The Turkish military started a major cross border air operation on the Syrian Kurdish People’s Protection Units (YPG) militia in Syria’s northwestern Afrin province on Jan. 20, with Prime Minister Binali Yıldırım saying that the land forces might be involved in on Jan. 21.
“The land force units will be involved tomorrow depending on the developments,” he said in a televised press briefing together with opposition Nationalist Movement Party (MHP) leader Devlet Bahçeli.
Dubbing the new campaign “The Olive Branch Operation,” the Turkish military said it began hitting cross-border targets at 5 p.m. local time (1400 GMT) and aimed at the YPG and also the Islamic State of Iraq and Levant (ISIL).
Ankara views the Democratic Unity Party (PYD) and its armed wing YPG as a terrorist group for its links to the outlawed Kurdistan Workers’ Party (PKK).
Jets return to bases
Turkish Chief of Staff Gen Hulusi Akar commanded the operation from the General Staff headquarters in Ankara, where he, at night, received a visit from Yıldırım for a briefing, per reported by state-run Anadolu Agency.
By evening, the army announced it stroke almost all of the targets it had determined in the area, before it announced that 72 fighters jets that took part in the operation returned to their bases.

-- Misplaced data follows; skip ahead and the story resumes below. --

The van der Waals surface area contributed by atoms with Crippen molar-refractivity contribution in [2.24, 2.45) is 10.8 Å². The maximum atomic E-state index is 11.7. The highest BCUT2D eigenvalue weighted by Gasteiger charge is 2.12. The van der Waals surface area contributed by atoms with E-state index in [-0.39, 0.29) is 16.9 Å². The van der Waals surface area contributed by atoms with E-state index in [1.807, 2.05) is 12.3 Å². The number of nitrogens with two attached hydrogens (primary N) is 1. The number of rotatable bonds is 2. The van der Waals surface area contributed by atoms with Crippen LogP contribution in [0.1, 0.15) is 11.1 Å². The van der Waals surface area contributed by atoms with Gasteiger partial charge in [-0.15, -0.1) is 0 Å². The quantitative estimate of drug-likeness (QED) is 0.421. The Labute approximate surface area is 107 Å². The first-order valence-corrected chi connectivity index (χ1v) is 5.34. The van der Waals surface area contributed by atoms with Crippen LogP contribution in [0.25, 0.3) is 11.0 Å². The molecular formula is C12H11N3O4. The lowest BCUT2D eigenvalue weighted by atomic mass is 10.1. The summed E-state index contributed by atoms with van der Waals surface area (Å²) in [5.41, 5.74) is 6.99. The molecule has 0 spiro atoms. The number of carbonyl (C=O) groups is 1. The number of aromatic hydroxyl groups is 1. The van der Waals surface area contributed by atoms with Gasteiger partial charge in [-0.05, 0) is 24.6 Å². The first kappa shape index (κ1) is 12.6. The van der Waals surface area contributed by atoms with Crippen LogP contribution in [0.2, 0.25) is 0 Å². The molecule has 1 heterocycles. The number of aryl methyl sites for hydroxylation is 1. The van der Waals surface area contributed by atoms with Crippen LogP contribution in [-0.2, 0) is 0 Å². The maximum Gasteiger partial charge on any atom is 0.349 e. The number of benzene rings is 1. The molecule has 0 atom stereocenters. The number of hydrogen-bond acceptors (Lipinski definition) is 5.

“Out of 113 designated targets of the Democratic Union Party, Kurdish Syrian terrorist group, 108 have been destroyed as of 18:30 [15:30 GMT]. All the killed and wounded people, who have been sent to hospitals, are members of terrorist groups,” the statement of the Turkish General Staff read.
The Turkish Air Force also reportedly hit the Menagh Military Airbase in northwestern Syria, which the U.S. used for supplying weapons to YPG.
Meanwhile, Ali Erbaş, head of he Turkish Religious Authority, has said that ” conquest prayers” will be performed before the morning and afternoon prayers at mosques.
Tanks being deployed
Following the official statements, around 10 p.m. local time, private television channel CNNTürk showed three Turkish tanks passing through the Öncüpınar border gate to Syria on trucks during a live broadcast.
Hürriyet reporters in the field also reported having seen Turkish tanks being deployed to the district of Hassa in the southern province of Hatay across the Syrian border.
The Turkish Red Crescent, meanwhile, has built up a tent camp in Azez in the east of Afrin as a caution to a possible human flow.
Civilians as ‘human shields’
The Turkish military said the PYD is using civilians in Afrin as “human shield.”
The YPG is using children and women as shields, it said.
The Turkish intelligence has also reportedly confirmed that the YPG is trying to show the hit militants as civilians.
Civilians who have manage to leave Afrin headed toward Aleppo before the YPG blocked the road, reports said.
“Thousands of pro-Turkey civilians have escaped the PKK/YPG-controlled areas in an attempt to reach Aleppo,” an official told Hürriyet Daily News.
“Our assessment is that they would like to use civilians as a human shield and blame potential civilian casualties on Turkey,”
The road to Aleppo has reportedly been shut following an agreement between YPG and the regime, the official said.